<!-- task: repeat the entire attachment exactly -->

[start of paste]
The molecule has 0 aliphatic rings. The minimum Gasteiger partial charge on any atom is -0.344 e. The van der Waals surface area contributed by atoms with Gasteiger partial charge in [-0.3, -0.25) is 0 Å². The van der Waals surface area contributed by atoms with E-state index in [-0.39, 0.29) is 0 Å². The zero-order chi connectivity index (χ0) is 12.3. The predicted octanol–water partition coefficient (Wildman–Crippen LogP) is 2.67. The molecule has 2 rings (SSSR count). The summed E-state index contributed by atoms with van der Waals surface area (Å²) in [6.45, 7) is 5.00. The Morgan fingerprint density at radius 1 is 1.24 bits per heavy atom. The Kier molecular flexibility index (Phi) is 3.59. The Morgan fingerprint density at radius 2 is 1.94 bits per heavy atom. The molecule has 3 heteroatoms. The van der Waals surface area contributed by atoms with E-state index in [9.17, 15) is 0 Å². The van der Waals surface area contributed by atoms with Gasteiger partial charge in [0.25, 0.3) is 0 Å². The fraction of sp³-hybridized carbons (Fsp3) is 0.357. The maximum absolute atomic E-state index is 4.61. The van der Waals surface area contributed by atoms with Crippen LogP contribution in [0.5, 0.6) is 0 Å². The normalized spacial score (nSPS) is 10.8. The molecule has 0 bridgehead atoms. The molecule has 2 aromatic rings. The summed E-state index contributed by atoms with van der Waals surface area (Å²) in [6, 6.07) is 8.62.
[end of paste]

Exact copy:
The molecule has 0 aliphatic rings. The minimum Gasteiger partial charge on any atom is -0.344 e. The van der Waals surface area contributed by atoms with Gasteiger partial charge in [-0.3, -0.25) is 0 Å². The van der Waals surface area contributed by atoms with E-state index in [-0.39, 0.29) is 0 Å². The zero-order chi connectivity index (χ0) is 12.3. The predicted octanol–water partition coefficient (Wildman–Crippen LogP) is 2.67. The molecule has 2 rings (SSSR count). The summed E-state index contributed by atoms with van der Waals surface area (Å²) in [6.45, 7) is 5.00. The Morgan fingerprint density at radius 1 is 1.24 bits per heavy atom. The Kier molecular flexibility index (Phi) is 3.59. The Morgan fingerprint density at radius 2 is 1.94 bits per heavy atom. The molecule has 3 heteroatoms. The van der Waals surface area contributed by atoms with E-state index in [9.17, 15) is 0 Å². The van der Waals surface area contributed by atoms with Gasteiger partial charge in [0.25, 0.3) is 0 Å². The fraction of sp³-hybridized carbons (Fsp3) is 0.357. The maximum absolute atomic E-state index is 4.61. The van der Waals surface area contributed by atoms with Crippen LogP contribution in [0.5, 0.6) is 0 Å². The normalized spacial score (nSPS) is 10.8. The molecule has 0 bridgehead atoms. The molecule has 2 aromatic rings. The summed E-state index contributed by atoms with van der Waals surface area (Å²) in [6, 6.07) is 8.62.